The way I see it, the editor is the first reader an author gets who is separate from the work. The author knows the material too well, and that’s how a very good writer can make an easy mistake: their knowledge of the characters and world can fills in the gaps. My editorial notes are first and foremost the reactions of a reader…just one with a more critical eye. Be aware of mechanical issues, repetition, pacing, and so forth—things all writers notice in their everyday reading anyway.

Workshop Participation

Treat other writers’ work the way you want them to treat yours. Some people mistakenly go into workshops ready to scope out the competition, which completely misses the point of the writing community. There is room on the bookshelves or in the pages of a magazine for lots of different writers, so never go into a workshop ready to cut someone down.

This rule extends to writers whose style is not your preference. If you’re a minimalist, flowery prose probably won’t appeal to you, but that doesn’t mean the person next to you won’t fall in love with it. Recognize the writing style your author is using and do your best to stick to that style while editing. For example, you may see a sentence cluttered with modifiers and want to cut every last one of them, but the skeleton of a sentence you leave in your wake isn’t going to fit this author’s voice. Consider taking out one or two modifiers and making a general note to the author about choosing words carefully so that they don’t lose their impact.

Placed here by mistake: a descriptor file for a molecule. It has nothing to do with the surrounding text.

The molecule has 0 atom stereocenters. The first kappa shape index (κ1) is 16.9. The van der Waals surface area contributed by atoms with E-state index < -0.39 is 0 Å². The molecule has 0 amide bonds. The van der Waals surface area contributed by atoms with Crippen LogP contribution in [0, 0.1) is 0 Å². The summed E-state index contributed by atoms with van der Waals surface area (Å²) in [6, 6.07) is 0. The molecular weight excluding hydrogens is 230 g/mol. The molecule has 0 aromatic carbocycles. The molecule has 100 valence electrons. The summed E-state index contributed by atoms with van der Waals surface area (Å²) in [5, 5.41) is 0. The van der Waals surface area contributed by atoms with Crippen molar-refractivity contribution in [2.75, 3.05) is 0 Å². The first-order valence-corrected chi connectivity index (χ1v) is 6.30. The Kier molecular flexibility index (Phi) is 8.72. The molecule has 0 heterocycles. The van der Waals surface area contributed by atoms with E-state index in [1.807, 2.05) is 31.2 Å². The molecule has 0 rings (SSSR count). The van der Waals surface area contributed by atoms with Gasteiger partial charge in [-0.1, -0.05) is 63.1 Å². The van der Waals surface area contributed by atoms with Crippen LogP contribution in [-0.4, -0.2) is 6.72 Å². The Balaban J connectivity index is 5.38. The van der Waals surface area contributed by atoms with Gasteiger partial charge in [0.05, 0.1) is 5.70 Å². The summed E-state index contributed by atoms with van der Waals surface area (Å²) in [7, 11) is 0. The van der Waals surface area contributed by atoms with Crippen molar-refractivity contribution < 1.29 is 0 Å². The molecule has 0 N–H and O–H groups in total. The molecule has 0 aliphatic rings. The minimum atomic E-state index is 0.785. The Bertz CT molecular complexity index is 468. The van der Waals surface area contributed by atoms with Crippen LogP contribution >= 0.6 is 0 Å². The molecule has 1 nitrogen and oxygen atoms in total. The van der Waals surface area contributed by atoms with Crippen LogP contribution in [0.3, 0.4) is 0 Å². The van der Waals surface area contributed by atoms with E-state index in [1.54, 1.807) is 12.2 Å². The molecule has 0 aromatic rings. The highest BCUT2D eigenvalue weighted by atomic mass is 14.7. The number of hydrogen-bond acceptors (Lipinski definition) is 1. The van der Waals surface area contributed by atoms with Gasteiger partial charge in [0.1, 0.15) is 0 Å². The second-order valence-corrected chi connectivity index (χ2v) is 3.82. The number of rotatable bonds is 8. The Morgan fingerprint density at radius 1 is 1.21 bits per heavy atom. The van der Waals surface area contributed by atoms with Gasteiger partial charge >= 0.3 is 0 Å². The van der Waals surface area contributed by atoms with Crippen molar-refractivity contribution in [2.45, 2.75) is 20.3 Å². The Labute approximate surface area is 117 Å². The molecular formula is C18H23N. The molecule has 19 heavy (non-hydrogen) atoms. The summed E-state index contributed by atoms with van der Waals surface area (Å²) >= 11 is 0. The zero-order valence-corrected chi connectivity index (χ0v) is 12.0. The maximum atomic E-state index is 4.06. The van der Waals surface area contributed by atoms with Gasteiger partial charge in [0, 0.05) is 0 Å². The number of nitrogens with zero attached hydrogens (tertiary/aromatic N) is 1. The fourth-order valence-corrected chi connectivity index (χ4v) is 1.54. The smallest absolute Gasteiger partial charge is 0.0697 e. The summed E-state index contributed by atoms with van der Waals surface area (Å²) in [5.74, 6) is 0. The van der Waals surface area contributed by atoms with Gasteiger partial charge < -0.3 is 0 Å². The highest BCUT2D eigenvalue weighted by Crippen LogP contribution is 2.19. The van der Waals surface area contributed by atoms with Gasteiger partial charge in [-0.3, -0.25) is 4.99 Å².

Just as writers shouldn’t argue with editors, editors shouldn’t pick fights with writers. If you have something positive to say, definitely say it! If you have a note for revision or a criticism, though, you can’t say it point-blank. Writers have put time and effort into constructing their work, so a harsh word carries extra weight when they share a piece they’re proud of with an editorial team.

If you have a snarky comment to make or want to say something just to get a laugh out of the crowd, keep it to yourself. These kinds of interjections slow the pace of the discussion, take time away from genuine feedback, and can often hurt the author’s feelings. Going for the laugh instead of giving useful comments makes it seem like you don’t take him or her seriously.

Here’s an easy way to remember how to edit in workshops: cushion your comments in kindness. Start a comment by pointing out something you thought was done well and move into a revision that could keep the positive momentum going. Engage the author with questions–show your interest in the piece and your investment in its success. When the author sees that you’re on his or her side, (a) they won’t be hurt by your critiques, and (b) they’ll be more likely to take them. Editors must earn their writers’ trust, and nobody ever earned trust by being a jerk.